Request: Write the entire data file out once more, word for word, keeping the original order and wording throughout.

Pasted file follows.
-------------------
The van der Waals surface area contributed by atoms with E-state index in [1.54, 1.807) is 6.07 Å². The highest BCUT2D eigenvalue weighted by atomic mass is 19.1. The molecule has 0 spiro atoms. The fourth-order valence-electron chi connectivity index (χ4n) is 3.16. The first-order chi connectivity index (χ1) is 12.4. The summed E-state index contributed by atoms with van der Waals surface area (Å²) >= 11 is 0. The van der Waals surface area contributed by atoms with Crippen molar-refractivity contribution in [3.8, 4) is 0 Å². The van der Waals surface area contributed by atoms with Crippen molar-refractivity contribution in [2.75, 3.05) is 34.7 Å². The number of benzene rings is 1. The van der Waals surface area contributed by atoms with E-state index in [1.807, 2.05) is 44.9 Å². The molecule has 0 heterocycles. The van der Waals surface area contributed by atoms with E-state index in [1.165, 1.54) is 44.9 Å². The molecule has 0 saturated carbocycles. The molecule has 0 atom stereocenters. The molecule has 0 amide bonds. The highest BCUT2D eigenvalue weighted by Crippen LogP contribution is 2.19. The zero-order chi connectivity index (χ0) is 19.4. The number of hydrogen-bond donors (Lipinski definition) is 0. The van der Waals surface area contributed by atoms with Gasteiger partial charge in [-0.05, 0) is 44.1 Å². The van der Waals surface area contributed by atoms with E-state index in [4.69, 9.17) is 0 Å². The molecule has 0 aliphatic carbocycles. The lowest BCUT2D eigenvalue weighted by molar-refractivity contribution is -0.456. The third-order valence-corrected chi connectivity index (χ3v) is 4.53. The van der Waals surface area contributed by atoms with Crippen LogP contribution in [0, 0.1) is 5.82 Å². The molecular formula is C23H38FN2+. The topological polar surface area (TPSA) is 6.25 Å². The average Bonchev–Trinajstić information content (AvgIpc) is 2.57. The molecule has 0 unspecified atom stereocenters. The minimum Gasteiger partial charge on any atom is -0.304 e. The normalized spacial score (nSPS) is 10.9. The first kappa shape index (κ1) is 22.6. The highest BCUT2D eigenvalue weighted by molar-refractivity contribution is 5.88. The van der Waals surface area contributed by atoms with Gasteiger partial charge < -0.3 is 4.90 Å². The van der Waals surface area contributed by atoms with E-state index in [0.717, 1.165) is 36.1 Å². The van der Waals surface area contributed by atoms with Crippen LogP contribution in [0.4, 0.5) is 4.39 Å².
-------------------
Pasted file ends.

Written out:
The van der Waals surface area contributed by atoms with E-state index in [1.54, 1.807) is 6.07 Å². The highest BCUT2D eigenvalue weighted by atomic mass is 19.1. The molecule has 0 spiro atoms. The fourth-order valence-electron chi connectivity index (χ4n) is 3.16. The first-order chi connectivity index (χ1) is 12.4. The summed E-state index contributed by atoms with van der Waals surface area (Å²) >= 11 is 0. The van der Waals surface area contributed by atoms with Crippen molar-refractivity contribution in [3.8, 4) is 0 Å². The van der Waals surface area contributed by atoms with Crippen molar-refractivity contribution in [2.75, 3.05) is 34.7 Å². The number of benzene rings is 1. The van der Waals surface area contributed by atoms with E-state index in [1.807, 2.05) is 44.9 Å². The molecule has 0 heterocycles. The van der Waals surface area contributed by atoms with E-state index in [1.165, 1.54) is 44.9 Å². The molecule has 0 saturated carbocycles. The molecule has 0 atom stereocenters. The molecule has 0 amide bonds. The highest BCUT2D eigenvalue weighted by Crippen LogP contribution is 2.19. The zero-order chi connectivity index (χ0) is 19.4. The number of hydrogen-bond donors (Lipinski definition) is 0. The van der Waals surface area contributed by atoms with Gasteiger partial charge in [-0.05, 0) is 44.1 Å². The van der Waals surface area contributed by atoms with E-state index in [4.69, 9.17) is 0 Å². The molecule has 0 aliphatic carbocycles. The lowest BCUT2D eigenvalue weighted by molar-refractivity contribution is -0.456. The third-order valence-corrected chi connectivity index (χ3v) is 4.53. The van der Waals surface area contributed by atoms with Crippen LogP contribution in [0, 0.1) is 5.82 Å². The molecular formula is C23H38FN2+. The topological polar surface area (TPSA) is 6.25 Å². The average Bonchev–Trinajstić information content (AvgIpc) is 2.57. The molecule has 0 unspecified atom stereocenters. The minimum Gasteiger partial charge on any atom is -0.304 e. The normalized spacial score (nSPS) is 10.9. The first kappa shape index (κ1) is 22.6. The highest BCUT2D eigenvalue weighted by molar-refractivity contribution is 5.88. The van der Waals surface area contributed by atoms with Gasteiger partial charge < -0.3 is 4.90 Å². The van der Waals surface area contributed by atoms with E-state index in [0.717, 1.165) is 36.1 Å². The van der Waals surface area contributed by atoms with Crippen LogP contribution in [0.4, 0.5) is 4.39 Å².